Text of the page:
In considering the effect that traditional EPR regimes have had on product design changes, the recent OECD report Extended Producer Responsibility – Updated Guidance for Efficient Waste Management had to conclude:

The contrast between [Design-for-Environment] policy expectations and realizations … seems stark.

In other words, the obligations upon producers to participate in Extended Producer Responsibility schemes has not led to a profound re-envisioning of how their products might be deconstructed and repurposed at the post-consumer phase.

Product Re-Design Always Central to EPR

Almost from its inception, a central goal of EPR has been to incentivize producers to create more sustainable products. The European Union’s landmark Framework Directive 2008/98/EC expressly had design-for-reuse as an object of EPR, which was to:

encourage the design of products in order to reduce their environmental impacts and the generation of waste in the course of the production and subsequent use of products.

In spite of its importance to EPR, DfE has become was more aspirational than real in most EPR producer circles. An interesting idea whose time had not come. But why?

But Was DfE Truly Fostered Under EPR?

Most EPR schemes are a form of Collective Producer Responsibility (CPR), with differentiation principally measured only by the form of variable versus fixed fee participation rules adopted. Under CPR:

  • the diverted materials are usually collected by generic aggregate measures such as weight or units;
  • individual brands are not segregated at reprocessing;
  • the waste diversion fees are usually assessed by generic product description without reference to particular producers and their product configurations; and
  • the oversight under CPR usually comes from a Producer Responsibility Organization (PRO) which lacks the authority to consider fee adjustments to reward end-of-life recovery innovation.

As a consequence, producers do little other than pay the CPR fee and perhaps quibble about the margins of product diversion categories.

Will IPR Do What Collective EPR Couldn’t?

The irony (though hopefully not death knell) for DfE under the coming transition to IPR is the immediate instinct of producers to re-collectivize under a (privately-constituted) PRO in order to preserve economies of scale. This can clearly be seen in Ontario under North America’s first circular economy-driven IPR regime.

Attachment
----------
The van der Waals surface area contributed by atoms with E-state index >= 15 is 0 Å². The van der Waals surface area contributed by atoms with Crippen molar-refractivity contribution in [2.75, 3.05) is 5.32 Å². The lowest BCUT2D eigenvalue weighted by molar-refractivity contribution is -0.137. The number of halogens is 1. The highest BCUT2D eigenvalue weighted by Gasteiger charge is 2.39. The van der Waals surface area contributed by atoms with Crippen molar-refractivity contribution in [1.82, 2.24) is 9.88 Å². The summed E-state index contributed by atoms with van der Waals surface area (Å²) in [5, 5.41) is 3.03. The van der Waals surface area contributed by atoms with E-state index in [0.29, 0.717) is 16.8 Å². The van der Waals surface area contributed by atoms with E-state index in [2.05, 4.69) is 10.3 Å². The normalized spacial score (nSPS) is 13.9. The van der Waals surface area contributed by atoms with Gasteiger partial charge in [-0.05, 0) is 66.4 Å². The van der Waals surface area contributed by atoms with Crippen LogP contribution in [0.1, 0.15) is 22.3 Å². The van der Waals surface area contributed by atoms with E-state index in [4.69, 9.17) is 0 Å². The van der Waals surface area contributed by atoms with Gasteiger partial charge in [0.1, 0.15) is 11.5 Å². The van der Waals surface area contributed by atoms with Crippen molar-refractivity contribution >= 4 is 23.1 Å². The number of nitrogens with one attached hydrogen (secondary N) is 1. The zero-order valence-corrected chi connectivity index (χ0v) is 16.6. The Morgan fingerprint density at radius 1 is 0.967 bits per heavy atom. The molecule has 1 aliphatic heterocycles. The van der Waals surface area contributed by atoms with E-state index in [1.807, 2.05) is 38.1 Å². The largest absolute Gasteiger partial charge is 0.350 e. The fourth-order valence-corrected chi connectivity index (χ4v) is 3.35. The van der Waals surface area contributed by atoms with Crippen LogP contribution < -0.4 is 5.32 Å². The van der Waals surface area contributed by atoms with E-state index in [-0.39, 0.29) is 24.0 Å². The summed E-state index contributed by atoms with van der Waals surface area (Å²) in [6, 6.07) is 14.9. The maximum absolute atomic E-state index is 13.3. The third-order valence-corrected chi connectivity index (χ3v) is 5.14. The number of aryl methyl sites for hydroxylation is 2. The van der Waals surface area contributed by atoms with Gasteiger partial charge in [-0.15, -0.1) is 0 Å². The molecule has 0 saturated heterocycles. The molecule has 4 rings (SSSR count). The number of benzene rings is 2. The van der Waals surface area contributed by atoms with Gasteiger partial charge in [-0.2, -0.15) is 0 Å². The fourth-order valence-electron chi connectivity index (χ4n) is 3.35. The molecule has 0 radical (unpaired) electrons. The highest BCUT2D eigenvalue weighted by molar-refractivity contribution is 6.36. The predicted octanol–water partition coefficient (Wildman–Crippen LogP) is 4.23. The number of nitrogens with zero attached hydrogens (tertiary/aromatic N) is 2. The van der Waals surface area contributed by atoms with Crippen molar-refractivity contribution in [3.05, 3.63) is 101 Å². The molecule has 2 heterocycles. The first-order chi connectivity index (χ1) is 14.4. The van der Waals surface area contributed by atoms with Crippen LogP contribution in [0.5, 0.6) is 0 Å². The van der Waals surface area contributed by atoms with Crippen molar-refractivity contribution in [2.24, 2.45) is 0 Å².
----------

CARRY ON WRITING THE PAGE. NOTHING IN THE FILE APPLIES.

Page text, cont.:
The more to re-form collectives will likely create the same DfE stasis as existed under CPR – namely the lack of real incentive to redesign individual products which are, nonetheless, waste-diverted in combination with those which aren’t. Large IPR PROs will look like EPR PROs, at least through a DfE lens.

Innovative DfE When Individual Put Back into IPR

The salad days for DfE won’t occur until Individual producers are induced (by consumers, diversion market forces, regulators, etc.) to develop individual product lifecycle relationships with consumers. There has already been a growth of take-back schemes which are sure to grow (perhaps exponentially) under IPR once the business models favouring DfE are fully deployed.

Other models would also encourage DfE, such as the extension of leasing into non-conventional waste-diverted product markets supported by product-service systems (PSS) where the consumer buys the service rendered by the product with the producer retaining ownership. It’s unclear how far this scheme can be viably extended.

It would seem that only though these individual producer lifecycle relationships will DfE be fostered voluntarily by the market. Environmental regulators, of course, can mandate other means by which some forms of DfE would be achieved – but surely this is best preempted by tangible market innovation spurred by the impetus of IPR.